Foreign businesses seek five more years to keep tax perks | Inquirer Business

Foreign businesses seek five more years to keep tax perks

/ 04:09 AM June 01, 2020

Foreign companies want to keep their tax breaks for at least five more years as the pandemic continues to inflict heavy losses on their operations here. A renewed push to immediately pass a tax rationalization bill meant, however, that they are facing an uphill battle.In a letter to Sen. Pia Cayetano dated May 27, the Joint Foreign Chambers (JFC) expressed their reservations over Corporate Recovery and Tax Incentives for Enterprises Act (Create).

“All leading economists are telling us that it will take years for the country to recover. Coupled with the fact that no reliable vaccine is on the horizon yet, we believe it is but reasonable and logical to let the dust settle first (and we do not know yet when it will settle) and give existing investors a period of five years before any drastic changes in tax incentives are put in place,” they said.

Cayetano sponsored the previous version of Create, or the Corporate Income Tax and Incentives Reform Act (Citira). Both are iterations of a tax reform package first introduced by the Department of Finance to lower the corporate income tax and rationalize tax incentives.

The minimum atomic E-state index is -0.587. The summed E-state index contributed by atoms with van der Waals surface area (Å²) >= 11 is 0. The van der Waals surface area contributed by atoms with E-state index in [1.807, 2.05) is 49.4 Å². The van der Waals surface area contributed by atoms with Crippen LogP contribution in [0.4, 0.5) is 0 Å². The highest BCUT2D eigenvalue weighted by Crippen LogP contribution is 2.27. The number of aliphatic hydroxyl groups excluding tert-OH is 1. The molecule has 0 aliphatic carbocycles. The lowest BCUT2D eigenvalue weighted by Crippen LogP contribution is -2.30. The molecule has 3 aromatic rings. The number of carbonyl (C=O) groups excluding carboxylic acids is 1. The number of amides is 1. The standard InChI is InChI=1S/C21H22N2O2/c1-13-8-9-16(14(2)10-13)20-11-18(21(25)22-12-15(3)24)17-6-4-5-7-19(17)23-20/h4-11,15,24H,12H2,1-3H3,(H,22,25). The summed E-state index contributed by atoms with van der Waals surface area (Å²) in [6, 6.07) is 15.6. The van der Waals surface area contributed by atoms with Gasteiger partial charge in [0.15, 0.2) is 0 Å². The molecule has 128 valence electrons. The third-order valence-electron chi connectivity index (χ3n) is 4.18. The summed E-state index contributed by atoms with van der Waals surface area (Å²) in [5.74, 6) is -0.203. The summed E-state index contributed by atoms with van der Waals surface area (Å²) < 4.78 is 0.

Create seeks to reduce to 30 percent from 25 percent the corporate income tax—currently the highest in Southeast Asia—by July. Citira, on the other hand, sought a gradual reduction of the tax by 1 percentage point each year, hitting 20 percent by 2029.Projects in economic zones, such as call centers and manufacturing factories that make products for export, currently do not pay the corporate income tax that regular companies are required to pay. In lieu of local and national taxes, they pay a 5-percent gross income earned (GIE) tax.


Create seeks to scrap the GIE tax, although it will give firms four to nine years to transition to paying the higher corporate income tax.

“Existing investors under the 5-percent GIE incentive and operating ROHQs (regional operating headquarters) are being asked to transition to more expensive tax regimes, when their future operations are uncertain at best and severely impacted at worst,” JFC said. The JFC wanted companies to be given the chance to keep the GIE tax, even if that meant complying with higher standards, such as directly employing at least 10,000 Filipinos or exporting 90 percent of their production.Nonetheless, “the requested five-year delay in starting the new fiscal regime for existing investors will demonstrate the support of the government for the conditions key export sectors of the economy face when their current and future operations are highly uncertain. New investors will also observe how the government has accommodated these concerns,” JFC added. —Roy Stephen C. Canivel INQ

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